Acting Navy Secretary Thomas Modly resigned Tuesday, bringing to a climax an extraordinary drama that he advanced by delivering a profanity-laced upbraiding of the officer he fired as captain of the coronavirus-stricken USS Theodore Roosevelt.
In announcing the resignation, Defense Secretary Mark Esper said Modly quit on his own accord, "putting the Navy and the sailors above self,” so the Navy and the Roosevelt can move forward. The Roosevelt is sidelined in port at Guam as members of the crew are tested for the coronavirus and moved ashore.
“His care for the sailors was genuine,” Esper said.
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Esper said he briefed President Donald Trump on his conversation with Modly, and with the president's approval he is appointing James McPherson as acting Navy secretary. McPherson, a Navy veteran, is currently serving as undersecretary of the Army. He was confirmed in that position by the Senate last month.
Esper called McPherson a “smart, capable and professional leader who will restore confidence and stability in the Navy during these challenging times.”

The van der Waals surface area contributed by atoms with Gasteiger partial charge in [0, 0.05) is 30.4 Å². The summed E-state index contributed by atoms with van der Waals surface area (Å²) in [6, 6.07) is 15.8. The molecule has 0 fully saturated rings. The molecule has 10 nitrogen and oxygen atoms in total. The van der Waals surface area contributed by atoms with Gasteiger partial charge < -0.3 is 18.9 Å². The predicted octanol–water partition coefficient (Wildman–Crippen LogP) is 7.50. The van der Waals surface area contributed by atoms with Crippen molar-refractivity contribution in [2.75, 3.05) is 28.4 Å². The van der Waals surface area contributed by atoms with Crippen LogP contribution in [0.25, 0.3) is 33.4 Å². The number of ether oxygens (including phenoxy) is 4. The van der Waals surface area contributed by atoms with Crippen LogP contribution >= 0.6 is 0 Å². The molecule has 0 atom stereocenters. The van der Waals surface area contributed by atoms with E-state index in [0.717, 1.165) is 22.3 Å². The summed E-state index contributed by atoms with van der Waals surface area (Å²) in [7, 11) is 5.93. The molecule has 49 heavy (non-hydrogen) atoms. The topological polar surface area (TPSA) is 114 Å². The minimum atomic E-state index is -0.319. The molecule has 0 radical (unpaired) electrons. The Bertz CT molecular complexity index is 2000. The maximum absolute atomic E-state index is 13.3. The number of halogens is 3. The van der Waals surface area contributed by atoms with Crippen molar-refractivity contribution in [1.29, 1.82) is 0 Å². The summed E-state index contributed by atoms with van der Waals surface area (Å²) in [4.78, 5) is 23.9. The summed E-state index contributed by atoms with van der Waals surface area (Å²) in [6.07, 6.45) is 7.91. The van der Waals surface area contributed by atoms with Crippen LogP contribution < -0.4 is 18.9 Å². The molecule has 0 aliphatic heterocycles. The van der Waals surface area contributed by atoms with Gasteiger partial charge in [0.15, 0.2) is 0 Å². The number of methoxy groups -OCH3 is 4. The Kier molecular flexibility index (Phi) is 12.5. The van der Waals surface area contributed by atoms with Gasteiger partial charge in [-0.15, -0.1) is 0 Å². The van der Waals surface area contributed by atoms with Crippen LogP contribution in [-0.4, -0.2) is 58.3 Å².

Esper said he also met with Navy leaders and emphasized three priorities, including putting the health, safety and welfare of the Roosevelt crew first, and working to get the ship back out to sea as soon as safely possible.
Modly had created a combustible controversy by firing the Roosevelt's skipper, Capt. Brett E. Crozier, last week, saying Crozier had shown “extremely poor judgment” in widely distributing by email a letter calling for urgent help with the COVID-19 outbreak aboard his ship.
Modly then flew to the ship, at port in Guam, and delivered a speech to the crew Sunday in which he lambasted Crozier, saying he was either “too naive or too stupid” to be in charge of an aircraft carrier.
According to a senior defense official, Esper spoke to Modly Monday evening, directing him to apologize for his remarks about Crozier and setting a phone meeting for Tuesday morning. The official said Esper did not request or demand Modly’s resignation, but instead discussed the situation and the way forward. The officials spoke on the condition of anonymity to discuss private conversations.
Modly came to his own conclusion and offered his resignation. Modly’s options were few. Officials said it would have been difficult for him to rebuild his relationship with sailors in the fleet, and equally hard to restore his reputation among senior military leaders and retired naval officers who believed his sharp remarks on the Roosevelt crossed a line.
Asked about the resignation, Trump said Tuesday that he didn’t know him or speak to him but credited Modly for resigning “to end that problem.” It was, he said, an “unselfish thing to do.”
By the time Modly issued his public apology Monday night, the calls among Democrats in Congress for his resignation were mounting. On Tuesday morning, House Speaker Nancy Pelosi said Modly must go.